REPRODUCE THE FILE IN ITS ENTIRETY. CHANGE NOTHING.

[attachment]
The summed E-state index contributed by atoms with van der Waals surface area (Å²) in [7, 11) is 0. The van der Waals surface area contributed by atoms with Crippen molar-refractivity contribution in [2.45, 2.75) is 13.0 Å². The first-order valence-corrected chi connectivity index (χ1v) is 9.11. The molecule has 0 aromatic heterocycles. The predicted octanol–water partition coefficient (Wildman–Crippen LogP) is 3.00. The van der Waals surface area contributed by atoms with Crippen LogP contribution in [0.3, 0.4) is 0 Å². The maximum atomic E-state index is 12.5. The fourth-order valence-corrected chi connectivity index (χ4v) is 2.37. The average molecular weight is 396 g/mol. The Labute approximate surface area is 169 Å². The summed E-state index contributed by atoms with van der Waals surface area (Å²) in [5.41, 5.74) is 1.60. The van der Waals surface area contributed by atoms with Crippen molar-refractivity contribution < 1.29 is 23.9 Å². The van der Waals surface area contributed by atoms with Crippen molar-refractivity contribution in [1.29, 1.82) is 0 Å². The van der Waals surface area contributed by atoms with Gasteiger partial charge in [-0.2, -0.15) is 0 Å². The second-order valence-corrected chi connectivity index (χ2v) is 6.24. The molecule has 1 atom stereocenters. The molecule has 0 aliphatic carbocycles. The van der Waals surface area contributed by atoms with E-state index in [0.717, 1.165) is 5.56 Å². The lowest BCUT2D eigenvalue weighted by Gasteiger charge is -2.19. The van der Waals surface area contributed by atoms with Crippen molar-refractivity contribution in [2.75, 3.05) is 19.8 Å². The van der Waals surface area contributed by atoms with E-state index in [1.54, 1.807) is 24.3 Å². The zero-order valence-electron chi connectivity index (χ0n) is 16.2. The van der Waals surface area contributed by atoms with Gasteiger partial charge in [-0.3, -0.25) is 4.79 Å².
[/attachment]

The summed E-state index contributed by atoms with van der Waals surface area (Å²) in [7, 11) is 0. The van der Waals surface area contributed by atoms with Crippen molar-refractivity contribution in [2.45, 2.75) is 13.0 Å². The first-order valence-corrected chi connectivity index (χ1v) is 9.11. The molecule has 0 aromatic heterocycles. The predicted octanol–water partition coefficient (Wildman–Crippen LogP) is 3.00. The van der Waals surface area contributed by atoms with Crippen LogP contribution in [0.3, 0.4) is 0 Å². The maximum atomic E-state index is 12.5. The fourth-order valence-corrected chi connectivity index (χ4v) is 2.37. The average molecular weight is 396 g/mol. The Labute approximate surface area is 169 Å². The summed E-state index contributed by atoms with van der Waals surface area (Å²) in [5.41, 5.74) is 1.60. The van der Waals surface area contributed by atoms with Crippen molar-refractivity contribution < 1.29 is 23.9 Å². The van der Waals surface area contributed by atoms with Crippen molar-refractivity contribution in [1.29, 1.82) is 0 Å². The van der Waals surface area contributed by atoms with Gasteiger partial charge in [-0.2, -0.15) is 0 Å². The second-order valence-corrected chi connectivity index (χ2v) is 6.24. The molecule has 1 atom stereocenters. The molecule has 0 aliphatic carbocycles. The van der Waals surface area contributed by atoms with E-state index in [0.717, 1.165) is 5.56 Å². The lowest BCUT2D eigenvalue weighted by Gasteiger charge is -2.19. The van der Waals surface area contributed by atoms with Crippen molar-refractivity contribution in [2.75, 3.05) is 19.8 Å². The van der Waals surface area contributed by atoms with E-state index in [1.54, 1.807) is 24.3 Å². The zero-order valence-electron chi connectivity index (χ0n) is 16.2. The van der Waals surface area contributed by atoms with Gasteiger partial charge in [-0.3, -0.25) is 4.79 Å².